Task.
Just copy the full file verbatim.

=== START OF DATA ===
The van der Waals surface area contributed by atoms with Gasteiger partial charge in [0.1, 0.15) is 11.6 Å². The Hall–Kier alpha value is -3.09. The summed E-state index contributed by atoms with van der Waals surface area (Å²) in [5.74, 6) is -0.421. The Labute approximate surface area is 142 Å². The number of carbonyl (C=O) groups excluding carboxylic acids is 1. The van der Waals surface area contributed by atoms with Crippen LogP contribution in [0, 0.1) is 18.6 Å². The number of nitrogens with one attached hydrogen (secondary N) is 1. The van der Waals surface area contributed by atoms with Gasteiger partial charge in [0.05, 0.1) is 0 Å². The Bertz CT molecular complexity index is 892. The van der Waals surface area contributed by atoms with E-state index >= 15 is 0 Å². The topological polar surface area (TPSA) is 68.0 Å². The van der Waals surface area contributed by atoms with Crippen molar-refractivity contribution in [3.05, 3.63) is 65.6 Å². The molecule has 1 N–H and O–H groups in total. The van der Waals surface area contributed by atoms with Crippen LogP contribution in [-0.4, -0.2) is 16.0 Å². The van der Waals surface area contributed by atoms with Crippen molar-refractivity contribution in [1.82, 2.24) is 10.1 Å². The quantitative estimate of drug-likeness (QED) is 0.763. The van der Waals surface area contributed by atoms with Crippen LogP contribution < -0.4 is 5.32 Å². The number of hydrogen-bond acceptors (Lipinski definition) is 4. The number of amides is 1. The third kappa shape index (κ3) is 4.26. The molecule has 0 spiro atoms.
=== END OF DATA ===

The van der Waals surface area contributed by atoms with Gasteiger partial charge in [0.1, 0.15) is 11.6 Å². The Hall–Kier alpha value is -3.09. The summed E-state index contributed by atoms with van der Waals surface area (Å²) in [5.74, 6) is -0.421. The Labute approximate surface area is 142 Å². The number of carbonyl (C=O) groups excluding carboxylic acids is 1. The van der Waals surface area contributed by atoms with Crippen LogP contribution in [0, 0.1) is 18.6 Å². The number of nitrogens with one attached hydrogen (secondary N) is 1. The van der Waals surface area contributed by atoms with Gasteiger partial charge in [0.05, 0.1) is 0 Å². The Bertz CT molecular complexity index is 892. The van der Waals surface area contributed by atoms with E-state index >= 15 is 0 Å². The topological polar surface area (TPSA) is 68.0 Å². The van der Waals surface area contributed by atoms with Crippen molar-refractivity contribution in [3.05, 3.63) is 65.6 Å². The molecule has 1 N–H and O–H groups in total. The van der Waals surface area contributed by atoms with Crippen LogP contribution in [-0.4, -0.2) is 16.0 Å². The van der Waals surface area contributed by atoms with Crippen molar-refractivity contribution in [1.82, 2.24) is 10.1 Å². The quantitative estimate of drug-likeness (QED) is 0.763. The van der Waals surface area contributed by atoms with Crippen LogP contribution < -0.4 is 5.32 Å². The number of hydrogen-bond acceptors (Lipinski definition) is 4. The number of amides is 1. The third kappa shape index (κ3) is 4.26. The molecule has 0 spiro atoms.